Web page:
Memories of a boxing great
To the editor:
One of my boyhood heroes died last week, Cowboy Billy Smith. He had more than 30 pro fights and also won the Golden Gloves in his division. I liked him because he was small in stature, like myself, but he also had guts.
The highlight of every year was his match against Tommy Fix from Shelby, Ohio. Every year, Cowboy would outpoint Fix and win the match to the great disgust of Fix. My father and I walked back to downtown with Fix and his manager the last time he was defeated by Cowboy in the Big Red gym. We reviewed the fight and my dad was giving him pointers, since my dad was a novice boxer in his youth and also served on the Steubenville Boxing Commission as a judge for many years.
Cowboy was billed as the flyweight champion in North America at that time. A fellow came up from Cincinnati by the name of Carmen Saccabucci to challenge Cowboy for the title. Saccabucci would stand his ground in the middle of the ring, rarely moving, looking to score points with a solid punch.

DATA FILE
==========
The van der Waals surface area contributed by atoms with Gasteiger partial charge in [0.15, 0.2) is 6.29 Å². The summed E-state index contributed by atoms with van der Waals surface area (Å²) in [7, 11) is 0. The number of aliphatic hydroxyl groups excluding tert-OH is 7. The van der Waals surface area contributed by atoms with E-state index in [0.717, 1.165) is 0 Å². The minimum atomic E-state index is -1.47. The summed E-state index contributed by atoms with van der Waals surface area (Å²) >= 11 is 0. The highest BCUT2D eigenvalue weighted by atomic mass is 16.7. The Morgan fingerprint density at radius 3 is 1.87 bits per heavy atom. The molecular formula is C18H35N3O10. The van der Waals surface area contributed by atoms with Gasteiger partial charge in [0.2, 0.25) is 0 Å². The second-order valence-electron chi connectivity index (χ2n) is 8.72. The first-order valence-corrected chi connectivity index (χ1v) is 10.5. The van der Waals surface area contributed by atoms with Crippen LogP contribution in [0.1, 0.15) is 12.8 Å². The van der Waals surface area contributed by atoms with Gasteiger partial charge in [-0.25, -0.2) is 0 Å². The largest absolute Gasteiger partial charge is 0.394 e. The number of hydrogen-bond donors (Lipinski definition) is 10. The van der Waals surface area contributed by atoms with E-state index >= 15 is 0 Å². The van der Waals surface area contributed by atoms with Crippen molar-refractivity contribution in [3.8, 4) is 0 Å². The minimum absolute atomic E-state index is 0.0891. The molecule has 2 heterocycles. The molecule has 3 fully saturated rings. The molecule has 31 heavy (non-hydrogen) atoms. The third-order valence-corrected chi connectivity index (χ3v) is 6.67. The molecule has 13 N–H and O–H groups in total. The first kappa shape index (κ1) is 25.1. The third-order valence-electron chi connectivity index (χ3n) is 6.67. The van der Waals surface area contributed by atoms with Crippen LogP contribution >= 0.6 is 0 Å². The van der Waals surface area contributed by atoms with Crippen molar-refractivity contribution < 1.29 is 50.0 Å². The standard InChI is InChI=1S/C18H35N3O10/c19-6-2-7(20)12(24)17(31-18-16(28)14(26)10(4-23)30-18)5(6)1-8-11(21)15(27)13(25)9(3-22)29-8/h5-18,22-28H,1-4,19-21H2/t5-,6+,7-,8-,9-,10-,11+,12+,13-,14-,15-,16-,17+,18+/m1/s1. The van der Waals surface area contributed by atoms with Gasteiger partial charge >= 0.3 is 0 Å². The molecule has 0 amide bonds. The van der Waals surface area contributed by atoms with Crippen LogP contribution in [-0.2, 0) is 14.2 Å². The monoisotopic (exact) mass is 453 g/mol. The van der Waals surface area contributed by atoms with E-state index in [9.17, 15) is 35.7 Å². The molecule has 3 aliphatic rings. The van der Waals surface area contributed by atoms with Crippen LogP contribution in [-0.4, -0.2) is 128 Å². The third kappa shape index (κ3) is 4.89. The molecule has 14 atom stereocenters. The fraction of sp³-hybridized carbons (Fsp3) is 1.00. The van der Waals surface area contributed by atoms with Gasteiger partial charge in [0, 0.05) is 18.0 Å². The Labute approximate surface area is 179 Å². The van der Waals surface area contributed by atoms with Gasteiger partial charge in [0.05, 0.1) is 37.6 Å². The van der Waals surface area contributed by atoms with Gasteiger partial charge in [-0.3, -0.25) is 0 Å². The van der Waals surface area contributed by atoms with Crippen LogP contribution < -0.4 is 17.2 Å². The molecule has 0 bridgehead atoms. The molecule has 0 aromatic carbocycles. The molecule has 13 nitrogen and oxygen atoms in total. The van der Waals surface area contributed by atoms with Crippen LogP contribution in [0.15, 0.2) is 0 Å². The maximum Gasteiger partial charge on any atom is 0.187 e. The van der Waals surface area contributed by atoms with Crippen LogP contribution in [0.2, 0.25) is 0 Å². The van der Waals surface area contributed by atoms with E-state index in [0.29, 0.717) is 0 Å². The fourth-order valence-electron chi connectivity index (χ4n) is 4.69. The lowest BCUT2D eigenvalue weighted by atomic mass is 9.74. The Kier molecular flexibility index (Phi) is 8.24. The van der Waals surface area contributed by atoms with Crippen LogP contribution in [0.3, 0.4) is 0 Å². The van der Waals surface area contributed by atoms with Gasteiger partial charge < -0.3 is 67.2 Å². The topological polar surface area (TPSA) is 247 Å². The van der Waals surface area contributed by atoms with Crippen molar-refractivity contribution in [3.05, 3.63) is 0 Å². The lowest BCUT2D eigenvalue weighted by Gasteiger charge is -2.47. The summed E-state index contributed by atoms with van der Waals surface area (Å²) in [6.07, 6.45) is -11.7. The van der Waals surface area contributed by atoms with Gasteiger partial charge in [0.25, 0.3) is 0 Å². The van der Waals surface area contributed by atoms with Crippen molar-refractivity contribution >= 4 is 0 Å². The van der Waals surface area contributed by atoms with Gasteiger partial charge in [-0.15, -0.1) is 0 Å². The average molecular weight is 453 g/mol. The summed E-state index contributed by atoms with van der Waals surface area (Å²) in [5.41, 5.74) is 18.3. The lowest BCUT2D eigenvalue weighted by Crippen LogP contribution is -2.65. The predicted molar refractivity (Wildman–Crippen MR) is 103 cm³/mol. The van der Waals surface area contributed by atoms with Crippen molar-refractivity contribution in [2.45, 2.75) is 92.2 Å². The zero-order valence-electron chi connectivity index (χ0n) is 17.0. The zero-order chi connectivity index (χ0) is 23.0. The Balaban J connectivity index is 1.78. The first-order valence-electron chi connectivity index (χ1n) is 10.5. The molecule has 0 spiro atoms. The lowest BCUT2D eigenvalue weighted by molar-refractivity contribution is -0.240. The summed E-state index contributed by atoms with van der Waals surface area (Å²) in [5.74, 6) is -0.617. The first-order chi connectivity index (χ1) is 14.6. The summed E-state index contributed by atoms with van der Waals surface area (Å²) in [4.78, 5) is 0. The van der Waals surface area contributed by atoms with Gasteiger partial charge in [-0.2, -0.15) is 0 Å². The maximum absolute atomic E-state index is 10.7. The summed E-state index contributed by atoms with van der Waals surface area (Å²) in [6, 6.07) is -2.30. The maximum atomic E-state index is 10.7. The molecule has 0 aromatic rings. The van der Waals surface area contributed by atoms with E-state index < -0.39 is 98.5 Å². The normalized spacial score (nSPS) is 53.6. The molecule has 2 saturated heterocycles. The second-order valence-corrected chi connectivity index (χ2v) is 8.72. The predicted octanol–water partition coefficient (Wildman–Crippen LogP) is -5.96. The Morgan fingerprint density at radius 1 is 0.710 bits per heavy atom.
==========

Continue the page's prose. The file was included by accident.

Cowboy maneuvered around and around like the classic boxer he was. The fight went to the limit of rounds. Split decision was announced 2-1 in favor of Cowboy. A small riot ensued as fans threw folding chairs in the ring at Harding Stadium, because they though a hometown decision fiasco had occurred. My dad, a boxing judge, voted for Saccabucci. I also thought he out-pointed Cowboy.
Seeing the situation was getting out of hand, Runt Mavromatis, the Steubenville boxing commissioner, jumped in the ring and declared that the boxing commission overruled the judges. Buff Alton, Cowboy’s manager, was furious. Cowboy lost his title.
Now, all this happened about 45 years ago or longer, so if I made a mistake in my memories, I apologize.